Despite quality talent like Idina Menzel and Billy Porter, this would-be modern take on Cinderella is a distinctly mixed bag
“The whole thing is weird and antiquated”
From the moment that this version of Cinderella opens with a Janet Jackson/Des’ree medley (someone has a wicked sense of humour there), it’s clear that this isn’t the fairytale as we know it. Problem is, a lot of people have executed the same idea recently and writer/director Kay Cannon doesn’t quite have enough to make it stand out in the right way.
It is caught awkwardly between in its traditional, deeply misogynistic ‘ye olde village/palace’ setting and an otherwise determinedly modern aesthetic. And with paper-thin characterisation being the word of the day, the film singularly fails to convince as a credible feminist remaking, further hampered by poor pacing and producer James Corden’s decision to cast himself (albeit as a rat).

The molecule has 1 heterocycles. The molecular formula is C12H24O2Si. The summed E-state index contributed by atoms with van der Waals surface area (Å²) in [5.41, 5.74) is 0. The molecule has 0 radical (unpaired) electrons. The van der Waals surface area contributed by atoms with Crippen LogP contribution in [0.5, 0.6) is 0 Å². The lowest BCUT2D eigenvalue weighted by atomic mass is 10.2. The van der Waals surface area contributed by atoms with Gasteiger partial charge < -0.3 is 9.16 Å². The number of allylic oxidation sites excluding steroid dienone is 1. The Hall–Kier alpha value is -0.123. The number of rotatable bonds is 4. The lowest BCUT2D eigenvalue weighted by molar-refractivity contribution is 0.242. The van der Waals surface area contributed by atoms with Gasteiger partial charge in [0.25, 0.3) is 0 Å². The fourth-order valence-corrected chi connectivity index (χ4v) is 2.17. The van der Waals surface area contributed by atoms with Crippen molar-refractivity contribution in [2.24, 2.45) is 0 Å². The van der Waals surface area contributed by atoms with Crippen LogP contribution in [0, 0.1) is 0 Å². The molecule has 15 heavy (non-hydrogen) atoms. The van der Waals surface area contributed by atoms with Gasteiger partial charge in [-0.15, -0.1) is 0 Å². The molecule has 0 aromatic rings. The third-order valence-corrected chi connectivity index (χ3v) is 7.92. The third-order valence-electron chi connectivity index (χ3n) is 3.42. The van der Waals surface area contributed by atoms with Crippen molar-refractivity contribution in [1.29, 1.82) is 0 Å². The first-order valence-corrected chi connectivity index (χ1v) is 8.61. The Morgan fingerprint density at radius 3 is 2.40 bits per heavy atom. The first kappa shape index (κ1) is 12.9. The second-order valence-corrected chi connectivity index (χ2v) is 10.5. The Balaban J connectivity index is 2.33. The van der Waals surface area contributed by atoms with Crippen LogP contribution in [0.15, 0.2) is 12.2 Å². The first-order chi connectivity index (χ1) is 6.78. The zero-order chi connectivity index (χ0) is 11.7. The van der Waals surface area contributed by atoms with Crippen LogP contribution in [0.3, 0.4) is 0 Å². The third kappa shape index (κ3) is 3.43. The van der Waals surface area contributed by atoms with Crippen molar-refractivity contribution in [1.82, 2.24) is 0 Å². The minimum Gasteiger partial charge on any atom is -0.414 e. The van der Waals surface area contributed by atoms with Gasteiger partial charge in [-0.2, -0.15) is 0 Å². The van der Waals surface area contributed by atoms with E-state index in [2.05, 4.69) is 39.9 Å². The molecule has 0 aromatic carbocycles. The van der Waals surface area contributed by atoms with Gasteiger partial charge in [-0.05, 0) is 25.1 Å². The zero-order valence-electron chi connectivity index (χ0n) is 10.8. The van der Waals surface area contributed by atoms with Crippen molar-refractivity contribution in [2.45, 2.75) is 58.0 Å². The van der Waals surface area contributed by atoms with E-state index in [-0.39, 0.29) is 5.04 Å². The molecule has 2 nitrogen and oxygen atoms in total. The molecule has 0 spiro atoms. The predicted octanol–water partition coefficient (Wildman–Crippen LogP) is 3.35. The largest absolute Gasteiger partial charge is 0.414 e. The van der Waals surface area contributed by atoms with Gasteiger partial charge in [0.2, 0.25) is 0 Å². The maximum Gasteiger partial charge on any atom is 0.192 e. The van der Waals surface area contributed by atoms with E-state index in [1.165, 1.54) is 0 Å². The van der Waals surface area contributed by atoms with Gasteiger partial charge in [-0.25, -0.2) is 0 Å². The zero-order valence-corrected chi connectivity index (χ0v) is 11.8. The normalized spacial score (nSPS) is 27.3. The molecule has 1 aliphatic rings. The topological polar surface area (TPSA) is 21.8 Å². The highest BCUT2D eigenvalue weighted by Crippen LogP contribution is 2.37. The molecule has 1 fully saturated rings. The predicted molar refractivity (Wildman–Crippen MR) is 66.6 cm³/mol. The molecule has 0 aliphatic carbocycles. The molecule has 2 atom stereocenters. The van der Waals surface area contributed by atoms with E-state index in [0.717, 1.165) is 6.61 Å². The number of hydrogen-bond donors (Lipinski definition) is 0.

It could have been so much better, especially with its raucously anachronistic musical leaninga. And that jukebox musical approach is at its best when it borrows a touch from Moulin Rouge’s brand of mashup (‘Whatta Man’ and ‘Seven Nation Army’ combine to great effect), it’s just a shame the musical sequence are so poorly integrated.
And a cast that includes green talent like Camila Cabello (Cinderella) and Nicholas Galitzine (Prince Robert), and old hands like Idina Menzel, Minnie Driver and Pierce Brosnan can’t elevate dialogue that clunks heavily throughout. One to watch after several glasses of eggnog.